The Partisan by Patrick Worrall (Bantam, £16.99)
Chess has long been popular as a metaphor for politics, particularly during the cold war when, like the spy novel, it came into its own. Worrall’s ambitious debut thriller moves back and forth in time between 2004, when former resistance fighter Greta returns to her native Lithuania to recount her activities in the second world war; and 1961, the year in which building commenced on that more corporeal metaphor for east–west relations, the Berlin Wall. This is when Yulia and Michael, chess prodigies with parents in high places on either side of the iron curtain, meet and fall in love. The large cast and wide geographical sweep of this complex, intricate book, which travels to London, Moscow, eastern Europe and Valencia, means that it takes a while for the various threads to knit together. However, attention is rewarded with a compelling and – given the current situation in Ukraine – tragically resonant story.
More Than You’ll Ever Know by Katie Gutierrez (Michael Joseph, £14.99)
Love crosses borders in another ambitious debut, with Mexican-American Gutierrez shining a light on both the complicated nature of desire and the self-serving character of the relationship between true crime writer and subject. In 2017, journalist Cassie Bowman comes across the story of Lore Rivera, who married Andres Russo in Mexico City in the mid-1980s, despite already having a husband and twin boys back in Texas. Eventually, the deception came to light, and Lore’s legal husband, Fabian, is now in prison for murdering his rival. Cassie is eager to write a book about Lore, and when she reluctantly agrees to be interviewed, a friendship begins to develop – although the duplicity at its heart is brought into sharp focus when it becomes clear that Fabian may not be the killer after all. Gutierrez moves between the women’s points of view and does a great job of capturing both Lore’s slow-motion slide to bigamy and disaster and Cassie’s own dark past, in an intelligent and nuanced novel that raises a host of difficult but fascinating questions about human behaviour.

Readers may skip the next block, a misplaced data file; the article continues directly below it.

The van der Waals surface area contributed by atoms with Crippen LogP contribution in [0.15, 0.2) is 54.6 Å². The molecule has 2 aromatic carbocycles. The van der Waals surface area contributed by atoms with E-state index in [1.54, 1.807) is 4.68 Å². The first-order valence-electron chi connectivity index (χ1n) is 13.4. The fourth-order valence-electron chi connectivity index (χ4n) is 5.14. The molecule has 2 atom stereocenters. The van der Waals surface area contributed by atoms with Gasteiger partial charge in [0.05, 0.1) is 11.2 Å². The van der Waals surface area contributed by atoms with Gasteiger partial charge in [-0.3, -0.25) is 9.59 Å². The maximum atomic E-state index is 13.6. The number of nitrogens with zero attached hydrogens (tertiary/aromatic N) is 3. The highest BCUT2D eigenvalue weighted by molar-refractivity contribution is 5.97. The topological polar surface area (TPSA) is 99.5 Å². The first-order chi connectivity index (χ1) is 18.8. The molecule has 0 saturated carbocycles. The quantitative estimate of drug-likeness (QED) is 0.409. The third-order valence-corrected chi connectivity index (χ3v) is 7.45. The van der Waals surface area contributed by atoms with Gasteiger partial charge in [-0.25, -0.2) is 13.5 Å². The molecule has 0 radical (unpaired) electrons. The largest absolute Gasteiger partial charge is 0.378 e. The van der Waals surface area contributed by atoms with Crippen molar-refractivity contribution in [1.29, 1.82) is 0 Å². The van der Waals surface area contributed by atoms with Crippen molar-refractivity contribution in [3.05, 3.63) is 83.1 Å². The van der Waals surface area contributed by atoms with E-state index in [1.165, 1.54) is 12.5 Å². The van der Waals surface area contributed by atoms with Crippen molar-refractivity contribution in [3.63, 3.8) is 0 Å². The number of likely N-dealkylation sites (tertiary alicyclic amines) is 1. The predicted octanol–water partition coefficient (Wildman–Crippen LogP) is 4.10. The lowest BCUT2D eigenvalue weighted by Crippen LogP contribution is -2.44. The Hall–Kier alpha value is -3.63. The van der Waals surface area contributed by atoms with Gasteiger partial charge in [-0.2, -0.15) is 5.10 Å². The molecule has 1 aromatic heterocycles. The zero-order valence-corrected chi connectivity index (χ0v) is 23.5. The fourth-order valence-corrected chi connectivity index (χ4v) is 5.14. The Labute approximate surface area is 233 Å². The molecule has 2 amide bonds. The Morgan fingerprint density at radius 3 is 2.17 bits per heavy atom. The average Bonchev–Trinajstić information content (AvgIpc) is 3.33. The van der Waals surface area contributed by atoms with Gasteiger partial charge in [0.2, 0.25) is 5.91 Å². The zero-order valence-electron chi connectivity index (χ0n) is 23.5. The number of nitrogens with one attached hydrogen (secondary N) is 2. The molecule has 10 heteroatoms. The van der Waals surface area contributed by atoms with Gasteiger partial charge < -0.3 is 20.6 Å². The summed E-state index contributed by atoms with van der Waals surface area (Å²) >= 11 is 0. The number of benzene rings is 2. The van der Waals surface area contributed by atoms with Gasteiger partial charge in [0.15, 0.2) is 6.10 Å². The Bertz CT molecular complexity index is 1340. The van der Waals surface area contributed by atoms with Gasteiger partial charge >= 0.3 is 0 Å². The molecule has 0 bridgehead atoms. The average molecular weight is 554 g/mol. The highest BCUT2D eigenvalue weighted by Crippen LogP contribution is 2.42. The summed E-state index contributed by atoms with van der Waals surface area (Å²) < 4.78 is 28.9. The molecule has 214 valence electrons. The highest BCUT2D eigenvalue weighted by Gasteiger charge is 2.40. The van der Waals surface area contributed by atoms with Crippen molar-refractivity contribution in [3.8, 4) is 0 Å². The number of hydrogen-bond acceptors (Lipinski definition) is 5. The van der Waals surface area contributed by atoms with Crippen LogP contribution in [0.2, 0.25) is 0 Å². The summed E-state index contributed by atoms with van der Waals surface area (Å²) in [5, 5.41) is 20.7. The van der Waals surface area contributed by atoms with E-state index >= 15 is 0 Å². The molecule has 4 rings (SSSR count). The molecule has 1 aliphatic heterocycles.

The Last to Vanish by Megan Miranda (Corvus, £14.99)
Set in a mountain resort on the Appalachian trail, the latest novel from American bestseller Miranda is an atmospheric tale of how the past catches up with the present. In the years between 1997 and 2022, seven hikers have inexplicably disappeared from Cutter’s Pass, with no traces ever found – the last, Landon West, being a journalist who came to write about the previous six. The town, a fundamentally insular place despite its dependency on tourism, keeps its suspicions and secrets to itself; even the narrator, hotel manager Abby Lovett, who has lived there for a decade, is still treated as an outsider. When West’s brother Trey arrives, determined to get answers, they close ranks – and then Abby finds some incriminating evidence. Miranda’s evocative descriptions of the natural world – which, in a place like Cutter’s Pass, is a draw and a menace – imbue the plot with a wonderfully eerie sense of foreboding.
All I Said Was True by Imran Mahmood (Raven, £14.99)
The third novel from barrister Mahmood, author of You Don’t Know Me (now on Netflix), begins with a police caution: Layla Mahoney has been found on the rooftop of a London office block, holding the dead body of Amy Blahn, who has been stabbed. Layla certainly looks guilty, and she only has a limited time to convince the police otherwise before they decide to charge her. However, she is coming out with some pretty bizarre statements and it’s not just the cops who are losing patience, but her own lawyer, especially as the mysterious “Michael”, a man she claims is the real murderer, seems to have vanished into thin air – if he ever existed at all. Told in a time split narrative – Then & Now – from Layla’s point of view, this is a masterclass in using a steady drip-feed of information to rachet up the tension and paranoia: it’s worth clearing the decks for this cleverly plotted page-turner.
The Cliff House by Chris Brookmyre (Little, Brown, £18.99)
“Island Noir”, in the shape of reworkings of Christie’s And Then There Were None, seems to be having a moment. Chris Brookmyre’s iteration is set on Clachan Gael, a remote Scottish dot on the edge of the Atlantic, where a hen-party weekend catastrophically fails to live up to its fun-and-luxury billing. There’s tension from the start – Jen, the bride-to-be, has invited six guests from various parts of her life, some of whom have scores to settle – but barely has the first cocktail been downed when a murder takes place, followed by an abduction, and then a mysterious character called The Reaper threatens to kill a missing member of the party unless one of the remaining women confesses to a “sin that has gone unpunished”. Everyone’s got a secret – but with no transport, no wifi, and the phone wires cut, they are trapped. Tightly plotted and a lot of fun, this is perfect poolside reading.